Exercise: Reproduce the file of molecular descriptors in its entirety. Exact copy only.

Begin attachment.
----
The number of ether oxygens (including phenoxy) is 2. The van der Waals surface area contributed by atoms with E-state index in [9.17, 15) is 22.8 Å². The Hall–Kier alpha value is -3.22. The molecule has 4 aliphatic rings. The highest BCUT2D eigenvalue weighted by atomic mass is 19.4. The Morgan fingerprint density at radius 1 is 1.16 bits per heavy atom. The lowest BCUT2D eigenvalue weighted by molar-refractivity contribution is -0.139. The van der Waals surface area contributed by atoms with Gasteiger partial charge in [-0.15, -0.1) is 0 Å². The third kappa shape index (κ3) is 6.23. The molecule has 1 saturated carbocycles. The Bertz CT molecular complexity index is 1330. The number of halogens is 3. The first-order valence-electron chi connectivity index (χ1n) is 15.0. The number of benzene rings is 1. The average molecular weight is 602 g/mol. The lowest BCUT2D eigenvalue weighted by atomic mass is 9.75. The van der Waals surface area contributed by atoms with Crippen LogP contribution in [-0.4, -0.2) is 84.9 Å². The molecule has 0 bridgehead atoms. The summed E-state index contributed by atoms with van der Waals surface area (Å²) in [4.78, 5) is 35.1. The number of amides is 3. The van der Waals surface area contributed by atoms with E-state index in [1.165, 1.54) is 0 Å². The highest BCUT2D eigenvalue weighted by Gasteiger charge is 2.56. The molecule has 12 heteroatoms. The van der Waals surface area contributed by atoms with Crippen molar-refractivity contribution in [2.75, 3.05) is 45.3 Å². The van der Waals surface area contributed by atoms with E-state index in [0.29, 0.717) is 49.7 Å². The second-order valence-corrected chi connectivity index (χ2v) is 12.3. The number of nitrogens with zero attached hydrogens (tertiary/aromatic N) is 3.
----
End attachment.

The number of ether oxygens (including phenoxy) is 2. The van der Waals surface area contributed by atoms with E-state index in [9.17, 15) is 22.8 Å². The Hall–Kier alpha value is -3.22. The molecule has 4 aliphatic rings. The highest BCUT2D eigenvalue weighted by atomic mass is 19.4. The Morgan fingerprint density at radius 1 is 1.16 bits per heavy atom. The lowest BCUT2D eigenvalue weighted by molar-refractivity contribution is -0.139. The van der Waals surface area contributed by atoms with Gasteiger partial charge in [-0.15, -0.1) is 0 Å². The third kappa shape index (κ3) is 6.23. The molecule has 1 saturated carbocycles. The Bertz CT molecular complexity index is 1330. The number of halogens is 3. The first-order valence-electron chi connectivity index (χ1n) is 15.0. The number of benzene rings is 1. The average molecular weight is 602 g/mol. The lowest BCUT2D eigenvalue weighted by atomic mass is 9.75. The van der Waals surface area contributed by atoms with Crippen LogP contribution in [-0.4, -0.2) is 84.9 Å². The molecule has 0 bridgehead atoms. The summed E-state index contributed by atoms with van der Waals surface area (Å²) in [4.78, 5) is 35.1. The number of amides is 3. The van der Waals surface area contributed by atoms with E-state index in [1.165, 1.54) is 0 Å². The highest BCUT2D eigenvalue weighted by Gasteiger charge is 2.56. The molecule has 12 heteroatoms. The van der Waals surface area contributed by atoms with Crippen molar-refractivity contribution in [2.75, 3.05) is 45.3 Å². The van der Waals surface area contributed by atoms with E-state index in [0.29, 0.717) is 49.7 Å². The second-order valence-corrected chi connectivity index (χ2v) is 12.3. The number of nitrogens with zero attached hydrogens (tertiary/aromatic N) is 3.